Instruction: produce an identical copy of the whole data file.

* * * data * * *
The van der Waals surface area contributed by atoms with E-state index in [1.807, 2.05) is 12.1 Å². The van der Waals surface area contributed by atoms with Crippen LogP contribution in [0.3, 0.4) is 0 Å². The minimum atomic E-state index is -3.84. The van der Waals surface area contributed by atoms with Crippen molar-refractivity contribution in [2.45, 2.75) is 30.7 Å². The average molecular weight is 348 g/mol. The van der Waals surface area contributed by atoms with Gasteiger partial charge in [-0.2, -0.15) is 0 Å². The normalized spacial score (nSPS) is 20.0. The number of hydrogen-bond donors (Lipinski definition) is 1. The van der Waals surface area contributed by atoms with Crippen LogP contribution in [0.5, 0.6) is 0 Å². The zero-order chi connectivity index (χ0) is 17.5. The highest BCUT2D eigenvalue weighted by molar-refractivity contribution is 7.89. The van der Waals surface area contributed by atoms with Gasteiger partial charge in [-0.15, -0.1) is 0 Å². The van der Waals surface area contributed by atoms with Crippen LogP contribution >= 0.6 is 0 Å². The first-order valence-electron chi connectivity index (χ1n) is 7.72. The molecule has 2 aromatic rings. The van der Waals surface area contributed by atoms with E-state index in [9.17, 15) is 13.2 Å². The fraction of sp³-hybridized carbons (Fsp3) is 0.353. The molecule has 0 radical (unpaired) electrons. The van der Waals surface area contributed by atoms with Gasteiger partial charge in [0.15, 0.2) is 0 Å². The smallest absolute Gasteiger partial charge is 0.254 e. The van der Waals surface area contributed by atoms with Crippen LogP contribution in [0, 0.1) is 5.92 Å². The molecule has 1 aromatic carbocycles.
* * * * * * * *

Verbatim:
The van der Waals surface area contributed by atoms with E-state index in [1.807, 2.05) is 12.1 Å². The van der Waals surface area contributed by atoms with Crippen LogP contribution in [0.3, 0.4) is 0 Å². The minimum atomic E-state index is -3.84. The van der Waals surface area contributed by atoms with Crippen molar-refractivity contribution in [2.45, 2.75) is 30.7 Å². The average molecular weight is 348 g/mol. The van der Waals surface area contributed by atoms with Gasteiger partial charge in [-0.2, -0.15) is 0 Å². The normalized spacial score (nSPS) is 20.0. The number of hydrogen-bond donors (Lipinski definition) is 1. The van der Waals surface area contributed by atoms with Crippen LogP contribution in [0.5, 0.6) is 0 Å². The zero-order chi connectivity index (χ0) is 17.5. The highest BCUT2D eigenvalue weighted by molar-refractivity contribution is 7.89. The van der Waals surface area contributed by atoms with Gasteiger partial charge in [-0.15, -0.1) is 0 Å². The van der Waals surface area contributed by atoms with Crippen LogP contribution >= 0.6 is 0 Å². The first-order valence-electron chi connectivity index (χ1n) is 7.72. The molecule has 2 aromatic rings. The van der Waals surface area contributed by atoms with E-state index in [9.17, 15) is 13.2 Å². The fraction of sp³-hybridized carbons (Fsp3) is 0.353. The molecule has 0 radical (unpaired) electrons. The van der Waals surface area contributed by atoms with Gasteiger partial charge in [0.15, 0.2) is 0 Å². The smallest absolute Gasteiger partial charge is 0.254 e. The van der Waals surface area contributed by atoms with Crippen LogP contribution in [0, 0.1) is 5.92 Å². The molecule has 1 aromatic carbocycles.